On the concert platform, the combination of innate musicality and rigorous Russian pedagogy has ensured that Bychkov’s performances are highly anticipated. In the UK, in addition to regular performances with the London Symphony Orchestra, his honorary titles at the Royal Academy of Music and the BBC Symphony Orchestra - with whom he appears annually at the BBC Proms – reflect the warmth of the relationships. In Europe, he tours frequently with the Royal Concertgebouw Orchestra and Munich Philharmonic, as well as being a frequent guest of the Vienna and Berlin Philharmonics, the Leipzig Gewandhaus, the Orchestre National de France and the Accademia Nazionale di Santa Cecilia; in the US, he can be heard with the New York Philharmonic, Chicago Symphony, Los Angeles Symphony, Philadelphia and Cleveland Orchestras. This season, in addition to extensive concert and recording commitments with the Czech Philharmonic, Bychkov's guest conducting engagements include concerts with the Royal Concertgebouw, the Munich and Berlin Philharmonics, Leipzig Gewandhaus and the Accademia Nazionale di Santa Cecilia.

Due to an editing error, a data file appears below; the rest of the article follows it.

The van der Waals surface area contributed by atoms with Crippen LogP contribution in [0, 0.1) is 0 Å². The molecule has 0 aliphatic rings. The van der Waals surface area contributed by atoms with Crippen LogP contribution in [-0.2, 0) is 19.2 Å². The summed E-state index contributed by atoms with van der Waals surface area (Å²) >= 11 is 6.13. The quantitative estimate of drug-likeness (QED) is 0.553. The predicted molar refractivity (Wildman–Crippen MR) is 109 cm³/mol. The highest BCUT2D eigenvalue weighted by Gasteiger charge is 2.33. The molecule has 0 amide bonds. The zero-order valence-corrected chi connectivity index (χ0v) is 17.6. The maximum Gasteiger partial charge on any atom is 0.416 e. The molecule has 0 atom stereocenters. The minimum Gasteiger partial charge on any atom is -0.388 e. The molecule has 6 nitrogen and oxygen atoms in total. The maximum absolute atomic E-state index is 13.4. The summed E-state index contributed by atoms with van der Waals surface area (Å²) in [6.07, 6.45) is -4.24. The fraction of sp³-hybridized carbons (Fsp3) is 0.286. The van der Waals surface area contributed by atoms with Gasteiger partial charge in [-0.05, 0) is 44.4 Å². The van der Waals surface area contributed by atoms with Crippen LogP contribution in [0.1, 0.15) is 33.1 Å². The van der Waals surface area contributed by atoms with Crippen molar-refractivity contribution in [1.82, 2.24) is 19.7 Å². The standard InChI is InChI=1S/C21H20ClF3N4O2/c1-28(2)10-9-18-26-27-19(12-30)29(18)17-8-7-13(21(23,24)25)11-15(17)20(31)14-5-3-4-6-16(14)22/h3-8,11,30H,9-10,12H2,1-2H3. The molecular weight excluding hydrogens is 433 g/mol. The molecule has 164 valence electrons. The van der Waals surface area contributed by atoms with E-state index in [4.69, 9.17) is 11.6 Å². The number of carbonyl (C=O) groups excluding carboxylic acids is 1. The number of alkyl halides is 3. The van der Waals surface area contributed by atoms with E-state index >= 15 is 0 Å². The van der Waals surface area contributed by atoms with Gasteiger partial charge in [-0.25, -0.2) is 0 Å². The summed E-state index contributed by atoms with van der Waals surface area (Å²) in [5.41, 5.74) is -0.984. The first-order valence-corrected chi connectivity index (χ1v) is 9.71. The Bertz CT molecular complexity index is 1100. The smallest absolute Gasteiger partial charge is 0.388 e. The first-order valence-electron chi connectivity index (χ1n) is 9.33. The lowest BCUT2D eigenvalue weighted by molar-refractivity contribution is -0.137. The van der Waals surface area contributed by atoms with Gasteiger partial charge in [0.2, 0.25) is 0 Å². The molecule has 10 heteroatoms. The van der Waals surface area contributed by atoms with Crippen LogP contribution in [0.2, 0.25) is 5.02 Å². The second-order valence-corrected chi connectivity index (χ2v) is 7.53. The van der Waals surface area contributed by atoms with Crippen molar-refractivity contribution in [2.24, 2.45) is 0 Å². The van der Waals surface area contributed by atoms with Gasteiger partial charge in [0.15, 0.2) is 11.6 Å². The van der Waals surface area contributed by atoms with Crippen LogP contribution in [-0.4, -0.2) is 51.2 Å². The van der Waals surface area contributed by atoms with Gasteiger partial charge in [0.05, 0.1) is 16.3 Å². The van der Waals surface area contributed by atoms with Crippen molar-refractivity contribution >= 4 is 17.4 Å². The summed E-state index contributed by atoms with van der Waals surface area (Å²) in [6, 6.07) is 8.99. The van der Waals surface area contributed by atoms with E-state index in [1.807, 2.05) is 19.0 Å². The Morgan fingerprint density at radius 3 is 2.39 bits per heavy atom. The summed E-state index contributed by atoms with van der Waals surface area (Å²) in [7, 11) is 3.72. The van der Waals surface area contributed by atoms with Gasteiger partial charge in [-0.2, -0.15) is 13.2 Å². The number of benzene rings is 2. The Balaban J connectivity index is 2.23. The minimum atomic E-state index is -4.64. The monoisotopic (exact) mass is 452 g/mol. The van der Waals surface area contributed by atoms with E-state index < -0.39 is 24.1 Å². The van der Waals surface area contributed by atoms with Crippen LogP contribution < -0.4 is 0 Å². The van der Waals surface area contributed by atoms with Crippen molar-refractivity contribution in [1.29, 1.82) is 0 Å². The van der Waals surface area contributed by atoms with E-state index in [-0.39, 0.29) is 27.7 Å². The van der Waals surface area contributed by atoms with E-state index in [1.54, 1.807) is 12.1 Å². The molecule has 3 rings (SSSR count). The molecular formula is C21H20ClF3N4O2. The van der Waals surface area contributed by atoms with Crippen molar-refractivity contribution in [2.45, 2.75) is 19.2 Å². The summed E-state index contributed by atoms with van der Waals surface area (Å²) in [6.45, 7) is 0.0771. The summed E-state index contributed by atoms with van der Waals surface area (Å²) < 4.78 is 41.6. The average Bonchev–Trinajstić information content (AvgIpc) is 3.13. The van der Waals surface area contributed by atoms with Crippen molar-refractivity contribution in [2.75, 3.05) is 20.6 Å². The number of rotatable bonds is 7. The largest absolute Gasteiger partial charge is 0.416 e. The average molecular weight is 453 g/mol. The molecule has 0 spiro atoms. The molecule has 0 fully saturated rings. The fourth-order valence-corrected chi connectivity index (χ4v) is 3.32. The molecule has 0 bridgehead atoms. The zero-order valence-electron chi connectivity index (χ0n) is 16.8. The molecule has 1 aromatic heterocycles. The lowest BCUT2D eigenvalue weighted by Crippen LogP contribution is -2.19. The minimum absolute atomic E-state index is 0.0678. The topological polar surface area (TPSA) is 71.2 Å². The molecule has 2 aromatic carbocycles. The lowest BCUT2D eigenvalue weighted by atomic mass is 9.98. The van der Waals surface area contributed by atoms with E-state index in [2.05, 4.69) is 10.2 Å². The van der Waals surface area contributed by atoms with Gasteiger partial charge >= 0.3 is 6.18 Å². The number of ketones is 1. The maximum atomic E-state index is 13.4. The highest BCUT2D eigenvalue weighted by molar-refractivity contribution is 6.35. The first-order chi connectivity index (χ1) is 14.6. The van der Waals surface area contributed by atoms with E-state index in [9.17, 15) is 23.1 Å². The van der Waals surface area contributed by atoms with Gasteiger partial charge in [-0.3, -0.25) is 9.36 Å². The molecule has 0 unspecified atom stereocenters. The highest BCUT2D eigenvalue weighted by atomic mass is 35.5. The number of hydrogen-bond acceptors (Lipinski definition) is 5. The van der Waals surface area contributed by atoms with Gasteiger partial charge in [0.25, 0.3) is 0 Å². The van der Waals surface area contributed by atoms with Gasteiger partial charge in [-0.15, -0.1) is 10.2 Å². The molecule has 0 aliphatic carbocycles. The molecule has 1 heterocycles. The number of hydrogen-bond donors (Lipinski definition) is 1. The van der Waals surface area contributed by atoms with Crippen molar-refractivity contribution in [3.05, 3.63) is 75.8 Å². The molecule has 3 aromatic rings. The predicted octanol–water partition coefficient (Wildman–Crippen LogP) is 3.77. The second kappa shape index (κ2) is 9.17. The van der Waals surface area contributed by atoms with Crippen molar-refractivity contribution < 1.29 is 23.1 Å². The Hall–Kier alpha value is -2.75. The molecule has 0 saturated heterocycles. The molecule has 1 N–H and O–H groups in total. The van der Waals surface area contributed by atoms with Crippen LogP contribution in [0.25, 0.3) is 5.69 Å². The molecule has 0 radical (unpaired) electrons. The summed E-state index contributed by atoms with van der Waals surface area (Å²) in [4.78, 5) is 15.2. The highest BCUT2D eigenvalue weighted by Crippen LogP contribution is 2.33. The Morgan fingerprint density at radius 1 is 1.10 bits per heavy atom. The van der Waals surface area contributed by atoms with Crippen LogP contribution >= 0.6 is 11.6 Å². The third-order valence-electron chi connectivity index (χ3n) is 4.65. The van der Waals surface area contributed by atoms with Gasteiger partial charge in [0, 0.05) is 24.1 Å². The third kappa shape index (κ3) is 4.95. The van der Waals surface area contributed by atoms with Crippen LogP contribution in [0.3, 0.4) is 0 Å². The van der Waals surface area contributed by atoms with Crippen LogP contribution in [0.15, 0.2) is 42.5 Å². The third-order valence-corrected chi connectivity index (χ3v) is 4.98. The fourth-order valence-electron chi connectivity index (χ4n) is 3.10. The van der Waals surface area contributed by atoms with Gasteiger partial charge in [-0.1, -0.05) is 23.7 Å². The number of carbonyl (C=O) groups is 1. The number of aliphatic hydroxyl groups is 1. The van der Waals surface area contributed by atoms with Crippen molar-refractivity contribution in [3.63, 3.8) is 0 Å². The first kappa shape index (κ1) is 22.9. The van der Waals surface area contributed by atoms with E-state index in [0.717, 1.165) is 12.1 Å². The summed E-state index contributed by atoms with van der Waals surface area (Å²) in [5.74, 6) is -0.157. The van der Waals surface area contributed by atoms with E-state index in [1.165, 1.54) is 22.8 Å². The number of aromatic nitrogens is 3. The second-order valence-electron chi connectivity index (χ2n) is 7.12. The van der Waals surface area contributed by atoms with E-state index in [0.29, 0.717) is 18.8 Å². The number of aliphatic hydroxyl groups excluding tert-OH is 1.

Bychkov made extensive recordings for Philips with the Berlin Philharmonic, Bavarian Radio, Royal Concertgebouw, Philharmonia, London Philharmonic and Orchestre de Paris. Later, his 13-year collaboration (1997-2010) with WDR Symphony Orchestra Cologne produced a series of benchmark recordings that included works by Strauss (Elektra, Daphne, Ein Heldenleben, Metamorphosen, Alpensinfonie, Till Eulenspiegel), Mahler (Symphony No. 3, Das Lied von der Erde), Shostakovich (Symphony Nos. 4, 7, 8, 10, 11), Rachmaninov (The Bells, Symphonic Dances, Symphony No. 2), Verdi (Requiem), a complete cycle of Brahms Symphonies, and works by Detlev Glanert and York Höller. BBC Music Magazine voted Bychkov's recording of Wagner’s Lohengrin Disc of the Year in 2010; and his recording of Schmidt’s Symphony No. 2 with the Vienna Philharmonic Record of the Month, while Record Review’s Building a Library on BBC Radio 3 chose his recording of César Franck’s Symphony in D minor as their Recommended Recording. In 2015, Semyon Bychkov was named Conductor of the Year by the International Opera Awards.